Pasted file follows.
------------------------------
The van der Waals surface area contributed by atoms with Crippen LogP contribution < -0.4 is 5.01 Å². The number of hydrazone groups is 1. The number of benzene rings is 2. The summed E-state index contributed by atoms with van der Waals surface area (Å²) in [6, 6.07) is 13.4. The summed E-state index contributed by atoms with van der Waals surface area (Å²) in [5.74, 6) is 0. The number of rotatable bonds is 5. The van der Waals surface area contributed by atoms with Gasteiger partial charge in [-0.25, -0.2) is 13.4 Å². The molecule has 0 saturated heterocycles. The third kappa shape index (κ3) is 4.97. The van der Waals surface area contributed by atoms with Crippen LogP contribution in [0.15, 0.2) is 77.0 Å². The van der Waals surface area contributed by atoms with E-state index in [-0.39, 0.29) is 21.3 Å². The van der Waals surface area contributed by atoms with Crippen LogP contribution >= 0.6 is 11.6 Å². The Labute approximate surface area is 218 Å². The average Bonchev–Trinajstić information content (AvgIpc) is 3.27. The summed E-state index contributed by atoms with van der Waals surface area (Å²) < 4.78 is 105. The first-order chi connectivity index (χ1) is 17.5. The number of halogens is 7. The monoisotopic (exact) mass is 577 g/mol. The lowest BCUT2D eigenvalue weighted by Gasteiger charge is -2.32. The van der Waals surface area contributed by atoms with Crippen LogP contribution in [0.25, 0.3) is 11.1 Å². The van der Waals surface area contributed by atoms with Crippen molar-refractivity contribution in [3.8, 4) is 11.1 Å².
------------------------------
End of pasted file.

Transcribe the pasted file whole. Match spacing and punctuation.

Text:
The van der Waals surface area contributed by atoms with Crippen LogP contribution < -0.4 is 5.01 Å². The number of hydrazone groups is 1. The number of benzene rings is 2. The summed E-state index contributed by atoms with van der Waals surface area (Å²) in [6, 6.07) is 13.4. The summed E-state index contributed by atoms with van der Waals surface area (Å²) in [5.74, 6) is 0. The number of rotatable bonds is 5. The van der Waals surface area contributed by atoms with Gasteiger partial charge in [-0.25, -0.2) is 13.4 Å². The molecule has 0 saturated heterocycles. The third kappa shape index (κ3) is 4.97. The van der Waals surface area contributed by atoms with Crippen LogP contribution in [0.15, 0.2) is 77.0 Å². The van der Waals surface area contributed by atoms with E-state index in [-0.39, 0.29) is 21.3 Å². The van der Waals surface area contributed by atoms with Crippen LogP contribution >= 0.6 is 11.6 Å². The Labute approximate surface area is 218 Å². The average Bonchev–Trinajstić information content (AvgIpc) is 3.27. The summed E-state index contributed by atoms with van der Waals surface area (Å²) < 4.78 is 105. The first-order chi connectivity index (χ1) is 17.5. The number of halogens is 7. The monoisotopic (exact) mass is 577 g/mol. The lowest BCUT2D eigenvalue weighted by Gasteiger charge is -2.32. The van der Waals surface area contributed by atoms with Crippen LogP contribution in [0.25, 0.3) is 11.1 Å². The van der Waals surface area contributed by atoms with Crippen molar-refractivity contribution in [3.8, 4) is 11.1 Å².